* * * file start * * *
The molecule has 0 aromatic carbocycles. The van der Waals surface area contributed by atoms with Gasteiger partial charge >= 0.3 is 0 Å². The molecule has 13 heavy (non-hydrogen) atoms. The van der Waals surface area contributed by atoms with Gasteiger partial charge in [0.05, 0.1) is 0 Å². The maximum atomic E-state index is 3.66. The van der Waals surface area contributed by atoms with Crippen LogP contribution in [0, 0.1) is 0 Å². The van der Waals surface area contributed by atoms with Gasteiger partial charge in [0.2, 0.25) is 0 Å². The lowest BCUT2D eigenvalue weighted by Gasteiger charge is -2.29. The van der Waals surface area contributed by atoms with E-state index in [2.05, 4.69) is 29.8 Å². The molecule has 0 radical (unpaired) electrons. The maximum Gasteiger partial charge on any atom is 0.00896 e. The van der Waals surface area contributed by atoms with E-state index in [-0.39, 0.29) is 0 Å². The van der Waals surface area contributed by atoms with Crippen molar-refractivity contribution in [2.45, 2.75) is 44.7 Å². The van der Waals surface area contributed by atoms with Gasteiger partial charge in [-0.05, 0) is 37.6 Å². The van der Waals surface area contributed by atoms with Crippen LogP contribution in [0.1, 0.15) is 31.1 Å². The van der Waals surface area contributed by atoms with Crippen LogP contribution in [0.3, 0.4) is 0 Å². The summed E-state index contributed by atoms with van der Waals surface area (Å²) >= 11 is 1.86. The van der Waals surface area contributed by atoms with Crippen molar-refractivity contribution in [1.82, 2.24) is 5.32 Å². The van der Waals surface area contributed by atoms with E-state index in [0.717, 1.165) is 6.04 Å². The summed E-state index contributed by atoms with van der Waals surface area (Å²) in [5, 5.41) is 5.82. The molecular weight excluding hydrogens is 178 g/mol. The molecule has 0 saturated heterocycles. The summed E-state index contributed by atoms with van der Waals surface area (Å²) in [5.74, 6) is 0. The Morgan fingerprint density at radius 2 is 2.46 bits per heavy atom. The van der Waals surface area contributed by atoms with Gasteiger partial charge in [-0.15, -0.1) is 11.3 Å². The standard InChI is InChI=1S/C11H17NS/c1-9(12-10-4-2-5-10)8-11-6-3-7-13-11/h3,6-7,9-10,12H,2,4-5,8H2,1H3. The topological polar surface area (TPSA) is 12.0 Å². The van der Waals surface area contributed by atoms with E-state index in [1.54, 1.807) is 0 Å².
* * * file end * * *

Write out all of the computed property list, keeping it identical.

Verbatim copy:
The molecule has 0 aromatic carbocycles. The van der Waals surface area contributed by atoms with Gasteiger partial charge >= 0.3 is 0 Å². The molecule has 13 heavy (non-hydrogen) atoms. The van der Waals surface area contributed by atoms with Gasteiger partial charge in [0.05, 0.1) is 0 Å². The maximum atomic E-state index is 3.66. The van der Waals surface area contributed by atoms with Crippen LogP contribution in [0, 0.1) is 0 Å². The van der Waals surface area contributed by atoms with Gasteiger partial charge in [0.2, 0.25) is 0 Å². The lowest BCUT2D eigenvalue weighted by Gasteiger charge is -2.29. The van der Waals surface area contributed by atoms with E-state index in [2.05, 4.69) is 29.8 Å². The molecule has 0 radical (unpaired) electrons. The maximum Gasteiger partial charge on any atom is 0.00896 e. The van der Waals surface area contributed by atoms with E-state index in [-0.39, 0.29) is 0 Å². The van der Waals surface area contributed by atoms with Crippen molar-refractivity contribution in [2.45, 2.75) is 44.7 Å². The van der Waals surface area contributed by atoms with Gasteiger partial charge in [-0.05, 0) is 37.6 Å². The van der Waals surface area contributed by atoms with Crippen LogP contribution in [0.1, 0.15) is 31.1 Å². The van der Waals surface area contributed by atoms with Crippen LogP contribution in [0.3, 0.4) is 0 Å². The summed E-state index contributed by atoms with van der Waals surface area (Å²) >= 11 is 1.86. The van der Waals surface area contributed by atoms with Crippen molar-refractivity contribution in [1.82, 2.24) is 5.32 Å². The van der Waals surface area contributed by atoms with E-state index in [0.717, 1.165) is 6.04 Å². The summed E-state index contributed by atoms with van der Waals surface area (Å²) in [5, 5.41) is 5.82. The molecular weight excluding hydrogens is 178 g/mol. The molecule has 0 saturated heterocycles. The summed E-state index contributed by atoms with van der Waals surface area (Å²) in [5.74, 6) is 0. The Morgan fingerprint density at radius 2 is 2.46 bits per heavy atom. The van der Waals surface area contributed by atoms with Gasteiger partial charge in [-0.15, -0.1) is 11.3 Å². The standard InChI is InChI=1S/C11H17NS/c1-9(12-10-4-2-5-10)8-11-6-3-7-13-11/h3,6-7,9-10,12H,2,4-5,8H2,1H3. The topological polar surface area (TPSA) is 12.0 Å². The van der Waals surface area contributed by atoms with E-state index in [1.54, 1.807) is 0 Å².